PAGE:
Day 1 of the unit study, you’re feeling pretty good. Until you start teaching. And you realize your students love this topic so much, and they are so interested in it, that they have a lot of preexisting knowledge. And they all want to share it. Before you know it, you’ve plowed through portions of the first 3 “classes” and several tangents, that you hadn’t prepped, have arose.
First off, yay for engaged and participatory students. That's a huge win.
Now, it’s time for you to regroup.
- Try a quick what you know and what you want to know. Have students give one or two things they know, and what they want to know.
- Note your students’ areas of interest and match them against your lesson or unit/study objectives, to ensure those are going to be met
- Revisit your plan to incorporate your students’ interests; in my case, it looked like matching students with similar interests and giving them the option to work in teams or solo on a research project. Together we outlined the areas the project would cover, offering students a chance to use their research skills, technical writing skills, all while harnessing their specific interests. I provided a graphic organizer to help them get started.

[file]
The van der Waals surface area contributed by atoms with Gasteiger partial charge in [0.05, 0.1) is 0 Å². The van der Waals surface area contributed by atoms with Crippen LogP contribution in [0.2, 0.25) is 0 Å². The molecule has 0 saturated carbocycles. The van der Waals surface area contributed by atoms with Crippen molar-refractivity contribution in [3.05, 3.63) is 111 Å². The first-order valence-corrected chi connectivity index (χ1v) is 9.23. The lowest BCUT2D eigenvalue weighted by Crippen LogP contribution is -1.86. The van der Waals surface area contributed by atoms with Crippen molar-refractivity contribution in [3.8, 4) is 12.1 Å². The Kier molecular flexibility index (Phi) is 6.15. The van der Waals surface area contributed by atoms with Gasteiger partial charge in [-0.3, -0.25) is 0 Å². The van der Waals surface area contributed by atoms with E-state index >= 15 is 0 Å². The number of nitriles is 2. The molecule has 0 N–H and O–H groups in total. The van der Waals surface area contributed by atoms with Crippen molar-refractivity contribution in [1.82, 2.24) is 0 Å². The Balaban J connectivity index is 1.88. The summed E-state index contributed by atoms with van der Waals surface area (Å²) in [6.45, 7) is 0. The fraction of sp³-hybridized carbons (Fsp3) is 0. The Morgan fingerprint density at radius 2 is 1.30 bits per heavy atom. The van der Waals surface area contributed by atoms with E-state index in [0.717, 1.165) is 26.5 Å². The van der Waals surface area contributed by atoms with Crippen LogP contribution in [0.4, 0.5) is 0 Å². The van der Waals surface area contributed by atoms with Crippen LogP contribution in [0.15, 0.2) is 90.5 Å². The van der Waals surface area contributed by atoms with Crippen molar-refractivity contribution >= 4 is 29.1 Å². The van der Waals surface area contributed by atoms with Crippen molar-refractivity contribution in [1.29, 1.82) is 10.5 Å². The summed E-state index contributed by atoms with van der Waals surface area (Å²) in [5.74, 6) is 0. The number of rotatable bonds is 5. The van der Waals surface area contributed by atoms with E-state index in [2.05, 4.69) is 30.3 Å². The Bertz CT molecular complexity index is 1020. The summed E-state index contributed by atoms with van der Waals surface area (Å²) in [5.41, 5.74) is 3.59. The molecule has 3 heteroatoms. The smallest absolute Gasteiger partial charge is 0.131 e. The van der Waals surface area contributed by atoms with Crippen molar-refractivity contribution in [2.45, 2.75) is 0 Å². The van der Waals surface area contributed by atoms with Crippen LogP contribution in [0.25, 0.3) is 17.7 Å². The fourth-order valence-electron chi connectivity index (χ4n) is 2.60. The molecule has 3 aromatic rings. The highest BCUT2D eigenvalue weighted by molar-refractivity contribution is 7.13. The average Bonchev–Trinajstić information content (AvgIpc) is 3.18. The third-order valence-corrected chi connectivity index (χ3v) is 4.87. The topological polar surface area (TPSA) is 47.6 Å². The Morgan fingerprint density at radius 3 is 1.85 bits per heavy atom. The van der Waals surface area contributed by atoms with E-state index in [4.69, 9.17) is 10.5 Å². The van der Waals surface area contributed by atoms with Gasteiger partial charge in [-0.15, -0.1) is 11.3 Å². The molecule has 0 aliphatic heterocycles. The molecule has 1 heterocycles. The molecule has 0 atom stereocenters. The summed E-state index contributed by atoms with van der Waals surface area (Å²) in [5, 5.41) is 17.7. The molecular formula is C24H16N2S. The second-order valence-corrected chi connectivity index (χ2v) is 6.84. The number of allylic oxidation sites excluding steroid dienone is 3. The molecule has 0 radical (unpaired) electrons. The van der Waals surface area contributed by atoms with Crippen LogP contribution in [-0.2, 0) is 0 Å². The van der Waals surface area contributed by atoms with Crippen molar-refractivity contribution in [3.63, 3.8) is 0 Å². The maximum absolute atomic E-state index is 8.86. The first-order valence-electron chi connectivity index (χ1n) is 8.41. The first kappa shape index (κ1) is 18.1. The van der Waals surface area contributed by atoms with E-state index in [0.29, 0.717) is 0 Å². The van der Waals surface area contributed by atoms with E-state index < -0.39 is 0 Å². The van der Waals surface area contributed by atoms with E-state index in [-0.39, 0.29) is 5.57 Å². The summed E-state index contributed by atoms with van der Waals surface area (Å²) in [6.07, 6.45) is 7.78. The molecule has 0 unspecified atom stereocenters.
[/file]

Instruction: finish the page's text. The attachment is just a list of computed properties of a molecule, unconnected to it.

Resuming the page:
- Share the objectives of the unit, so that they are aware of the big idea.
One of the biggest challenges of teaching, (I think), is gauging the knowledge base of the students. There is always some degree of variation, and it’s rarely visible, until you start teaching.
Being able to reorganize your lesson plan, to meet your students where they are, increases your student’s engagement and positively impacts their academic outcomes.